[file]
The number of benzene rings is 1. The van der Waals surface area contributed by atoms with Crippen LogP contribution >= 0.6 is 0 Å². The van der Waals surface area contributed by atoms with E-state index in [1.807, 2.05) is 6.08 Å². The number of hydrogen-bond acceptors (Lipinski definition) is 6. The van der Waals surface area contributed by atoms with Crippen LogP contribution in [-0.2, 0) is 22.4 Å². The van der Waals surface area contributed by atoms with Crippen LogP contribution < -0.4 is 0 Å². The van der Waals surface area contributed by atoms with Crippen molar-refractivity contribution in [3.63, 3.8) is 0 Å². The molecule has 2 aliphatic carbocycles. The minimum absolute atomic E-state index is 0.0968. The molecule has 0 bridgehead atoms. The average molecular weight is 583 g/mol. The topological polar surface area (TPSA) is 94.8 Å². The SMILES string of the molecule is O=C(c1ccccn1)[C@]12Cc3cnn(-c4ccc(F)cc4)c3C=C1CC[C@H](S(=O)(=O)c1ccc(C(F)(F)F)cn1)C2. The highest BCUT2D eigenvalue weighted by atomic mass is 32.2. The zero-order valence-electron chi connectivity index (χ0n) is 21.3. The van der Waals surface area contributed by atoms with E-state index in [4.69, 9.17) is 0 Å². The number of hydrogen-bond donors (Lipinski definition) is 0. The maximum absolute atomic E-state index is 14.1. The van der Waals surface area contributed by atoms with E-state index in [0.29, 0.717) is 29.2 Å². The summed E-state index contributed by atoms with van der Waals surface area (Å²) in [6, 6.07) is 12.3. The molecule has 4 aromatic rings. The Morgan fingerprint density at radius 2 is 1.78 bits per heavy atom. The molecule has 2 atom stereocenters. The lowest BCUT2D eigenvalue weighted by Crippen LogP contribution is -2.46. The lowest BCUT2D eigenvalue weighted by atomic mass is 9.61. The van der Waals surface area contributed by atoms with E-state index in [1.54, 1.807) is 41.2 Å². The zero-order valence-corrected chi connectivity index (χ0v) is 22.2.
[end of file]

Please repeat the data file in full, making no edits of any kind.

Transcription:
The number of benzene rings is 1. The van der Waals surface area contributed by atoms with Crippen LogP contribution >= 0.6 is 0 Å². The van der Waals surface area contributed by atoms with E-state index in [1.807, 2.05) is 6.08 Å². The number of hydrogen-bond acceptors (Lipinski definition) is 6. The van der Waals surface area contributed by atoms with Crippen LogP contribution in [-0.2, 0) is 22.4 Å². The van der Waals surface area contributed by atoms with Crippen LogP contribution < -0.4 is 0 Å². The van der Waals surface area contributed by atoms with Crippen molar-refractivity contribution in [3.63, 3.8) is 0 Å². The molecule has 2 aliphatic carbocycles. The minimum absolute atomic E-state index is 0.0968. The molecule has 0 bridgehead atoms. The average molecular weight is 583 g/mol. The topological polar surface area (TPSA) is 94.8 Å². The SMILES string of the molecule is O=C(c1ccccn1)[C@]12Cc3cnn(-c4ccc(F)cc4)c3C=C1CC[C@H](S(=O)(=O)c1ccc(C(F)(F)F)cn1)C2. The highest BCUT2D eigenvalue weighted by atomic mass is 32.2. The zero-order valence-electron chi connectivity index (χ0n) is 21.3. The van der Waals surface area contributed by atoms with E-state index in [4.69, 9.17) is 0 Å². The number of hydrogen-bond donors (Lipinski definition) is 0. The maximum absolute atomic E-state index is 14.1. The van der Waals surface area contributed by atoms with E-state index in [0.29, 0.717) is 29.2 Å². The summed E-state index contributed by atoms with van der Waals surface area (Å²) in [6, 6.07) is 12.3. The molecule has 4 aromatic rings. The Morgan fingerprint density at radius 2 is 1.78 bits per heavy atom. The molecule has 2 atom stereocenters. The lowest BCUT2D eigenvalue weighted by Crippen LogP contribution is -2.46. The lowest BCUT2D eigenvalue weighted by atomic mass is 9.61. The van der Waals surface area contributed by atoms with E-state index in [1.54, 1.807) is 41.2 Å². The zero-order valence-corrected chi connectivity index (χ0v) is 22.2.